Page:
As the sweltering months are upon us, I would like to share some information on a few of the practices that we are doing this summer.

First is the application of potassium permanganate to our irrigation water ponds and irrigation lines. We are using potassium permanganate to control fish parasites and Quagga Mussels (QM’s) that attach themselves to the irrigation lines. QM’s get into the irrigation lines through the filtering system as babies barely the size of a grain of sand. Somehow they survive the immense water pressure our pump station exudes. Once they get into the irrigation system they attach themselves to the pipes and remain there until they grow to about the size of a pea or sometimes larger. At that point in time they will break away from the pipe and get stuck in the sprinklers. A typical sign of a prevalent population of QM’s is when sprinklers do not shut off as they are scheduled to. The shells will get caught in the bottom valve of the sprinkler and will not allow the valve to close.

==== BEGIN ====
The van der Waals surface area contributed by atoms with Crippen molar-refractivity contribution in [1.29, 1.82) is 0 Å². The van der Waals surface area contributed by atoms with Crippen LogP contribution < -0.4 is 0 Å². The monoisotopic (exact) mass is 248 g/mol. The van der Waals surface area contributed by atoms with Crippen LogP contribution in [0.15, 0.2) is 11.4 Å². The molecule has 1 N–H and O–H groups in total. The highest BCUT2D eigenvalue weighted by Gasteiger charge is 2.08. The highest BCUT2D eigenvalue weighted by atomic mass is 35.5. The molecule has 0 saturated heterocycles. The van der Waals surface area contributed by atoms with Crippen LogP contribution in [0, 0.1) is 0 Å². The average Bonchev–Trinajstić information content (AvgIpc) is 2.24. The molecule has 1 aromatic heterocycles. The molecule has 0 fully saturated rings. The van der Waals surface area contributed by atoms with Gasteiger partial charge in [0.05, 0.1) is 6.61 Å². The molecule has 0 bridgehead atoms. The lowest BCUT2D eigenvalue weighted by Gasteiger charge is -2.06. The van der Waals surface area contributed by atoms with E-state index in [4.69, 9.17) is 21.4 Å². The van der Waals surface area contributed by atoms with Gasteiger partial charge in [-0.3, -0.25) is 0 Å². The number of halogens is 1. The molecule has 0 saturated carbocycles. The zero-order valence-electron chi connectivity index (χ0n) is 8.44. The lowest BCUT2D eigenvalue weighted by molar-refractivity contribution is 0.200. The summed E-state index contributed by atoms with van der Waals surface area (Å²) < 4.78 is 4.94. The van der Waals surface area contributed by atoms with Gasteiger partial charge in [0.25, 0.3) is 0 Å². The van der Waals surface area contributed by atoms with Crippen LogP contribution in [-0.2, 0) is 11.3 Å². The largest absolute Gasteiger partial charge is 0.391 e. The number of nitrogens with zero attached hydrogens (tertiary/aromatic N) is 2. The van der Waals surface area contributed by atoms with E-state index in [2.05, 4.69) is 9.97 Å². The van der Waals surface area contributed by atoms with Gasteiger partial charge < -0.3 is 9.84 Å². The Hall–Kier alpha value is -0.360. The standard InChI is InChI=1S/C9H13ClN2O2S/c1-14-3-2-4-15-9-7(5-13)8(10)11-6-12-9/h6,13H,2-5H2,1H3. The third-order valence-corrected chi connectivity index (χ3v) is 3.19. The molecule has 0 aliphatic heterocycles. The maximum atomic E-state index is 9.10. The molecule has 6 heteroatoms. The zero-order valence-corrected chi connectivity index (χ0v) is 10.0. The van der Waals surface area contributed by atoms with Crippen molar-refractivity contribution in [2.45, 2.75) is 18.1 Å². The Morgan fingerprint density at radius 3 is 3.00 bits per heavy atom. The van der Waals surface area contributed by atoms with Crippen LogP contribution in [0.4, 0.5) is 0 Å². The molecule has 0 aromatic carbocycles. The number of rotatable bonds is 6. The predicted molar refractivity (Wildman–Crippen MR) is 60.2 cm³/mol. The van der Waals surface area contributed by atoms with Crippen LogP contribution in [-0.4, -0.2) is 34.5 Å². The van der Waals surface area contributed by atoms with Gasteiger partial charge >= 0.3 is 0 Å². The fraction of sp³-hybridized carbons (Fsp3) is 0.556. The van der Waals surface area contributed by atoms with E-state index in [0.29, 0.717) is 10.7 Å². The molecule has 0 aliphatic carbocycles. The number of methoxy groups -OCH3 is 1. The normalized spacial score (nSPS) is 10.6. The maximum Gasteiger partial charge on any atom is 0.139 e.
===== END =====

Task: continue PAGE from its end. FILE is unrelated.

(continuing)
This spring we have seen an unusual amount of “stuck sprinklers” at the Vistas course. Once the potassium permanganate is in the irrigation lines it is left there for several hours and then is flushed out of the irrigation system through several flush lines we have throughout the golf course. We will then see many of the QMs come out of the flush lines thus cleaning out the irrigation system.

After calling a few other superintendents and Bob Revolinski from Water Resource Management it was decided that potassium permanganate was the best option because it is effective and safe for all. Below is a picture of the QMs.

The only downside to the use of potassium permanganate is that it will turn the water purple. We anticipate using potassium permanganate only once or twice this summer and then maintain the water with chlorine tablets similar to what is used in swimming pools. Many golf courses and landscape facilities in the southwest have successfully implemented this program.

With that been said I hope everyone has a safe and enjoyable summer.

David Escobedo, GCS

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